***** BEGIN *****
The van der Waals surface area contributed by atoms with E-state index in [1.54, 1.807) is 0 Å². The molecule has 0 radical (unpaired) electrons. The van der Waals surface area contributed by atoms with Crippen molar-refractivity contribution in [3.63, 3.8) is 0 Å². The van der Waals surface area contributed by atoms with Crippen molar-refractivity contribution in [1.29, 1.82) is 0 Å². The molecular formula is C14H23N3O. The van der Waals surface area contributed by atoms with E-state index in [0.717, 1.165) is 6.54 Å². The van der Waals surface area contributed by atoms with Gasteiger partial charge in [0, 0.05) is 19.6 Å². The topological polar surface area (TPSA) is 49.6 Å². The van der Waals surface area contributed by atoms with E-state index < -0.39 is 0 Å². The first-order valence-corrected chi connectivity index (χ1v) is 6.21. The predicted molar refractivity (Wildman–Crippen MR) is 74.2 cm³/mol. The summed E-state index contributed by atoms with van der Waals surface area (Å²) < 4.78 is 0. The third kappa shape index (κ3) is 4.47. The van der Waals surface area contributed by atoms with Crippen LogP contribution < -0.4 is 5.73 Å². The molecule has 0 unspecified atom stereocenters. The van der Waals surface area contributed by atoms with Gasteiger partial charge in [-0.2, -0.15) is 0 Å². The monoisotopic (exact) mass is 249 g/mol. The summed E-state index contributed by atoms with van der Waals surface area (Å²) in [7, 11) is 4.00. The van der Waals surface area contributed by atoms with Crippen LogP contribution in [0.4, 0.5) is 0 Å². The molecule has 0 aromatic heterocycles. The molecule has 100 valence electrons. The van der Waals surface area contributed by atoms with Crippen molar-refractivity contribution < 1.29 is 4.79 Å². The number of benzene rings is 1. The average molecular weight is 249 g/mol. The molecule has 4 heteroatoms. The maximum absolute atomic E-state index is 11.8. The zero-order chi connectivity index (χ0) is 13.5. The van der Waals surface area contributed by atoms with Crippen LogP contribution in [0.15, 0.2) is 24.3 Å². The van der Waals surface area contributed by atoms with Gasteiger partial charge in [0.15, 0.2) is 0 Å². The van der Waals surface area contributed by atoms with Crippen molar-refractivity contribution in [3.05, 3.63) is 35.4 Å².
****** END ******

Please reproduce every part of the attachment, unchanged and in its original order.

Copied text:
The van der Waals surface area contributed by atoms with E-state index in [1.54, 1.807) is 0 Å². The molecule has 0 radical (unpaired) electrons. The van der Waals surface area contributed by atoms with Crippen molar-refractivity contribution in [3.63, 3.8) is 0 Å². The van der Waals surface area contributed by atoms with Crippen molar-refractivity contribution in [1.29, 1.82) is 0 Å². The molecular formula is C14H23N3O. The van der Waals surface area contributed by atoms with E-state index in [0.717, 1.165) is 6.54 Å². The van der Waals surface area contributed by atoms with Gasteiger partial charge in [0, 0.05) is 19.6 Å². The topological polar surface area (TPSA) is 49.6 Å². The van der Waals surface area contributed by atoms with E-state index < -0.39 is 0 Å². The first-order valence-corrected chi connectivity index (χ1v) is 6.21. The predicted molar refractivity (Wildman–Crippen MR) is 74.2 cm³/mol. The summed E-state index contributed by atoms with van der Waals surface area (Å²) < 4.78 is 0. The third kappa shape index (κ3) is 4.47. The van der Waals surface area contributed by atoms with Crippen LogP contribution < -0.4 is 5.73 Å². The molecule has 0 unspecified atom stereocenters. The van der Waals surface area contributed by atoms with Gasteiger partial charge in [-0.2, -0.15) is 0 Å². The monoisotopic (exact) mass is 249 g/mol. The summed E-state index contributed by atoms with van der Waals surface area (Å²) in [7, 11) is 4.00. The van der Waals surface area contributed by atoms with Crippen LogP contribution in [0.4, 0.5) is 0 Å². The molecule has 0 aromatic heterocycles. The molecule has 100 valence electrons. The van der Waals surface area contributed by atoms with Crippen molar-refractivity contribution < 1.29 is 4.79 Å². The number of benzene rings is 1. The average molecular weight is 249 g/mol. The molecule has 4 heteroatoms. The maximum absolute atomic E-state index is 11.8. The zero-order chi connectivity index (χ0) is 13.5. The van der Waals surface area contributed by atoms with Crippen LogP contribution in [0.15, 0.2) is 24.3 Å². The van der Waals surface area contributed by atoms with Gasteiger partial charge in [0.15, 0.2) is 0 Å². The van der Waals surface area contributed by atoms with Crippen molar-refractivity contribution in [3.05, 3.63) is 35.4 Å².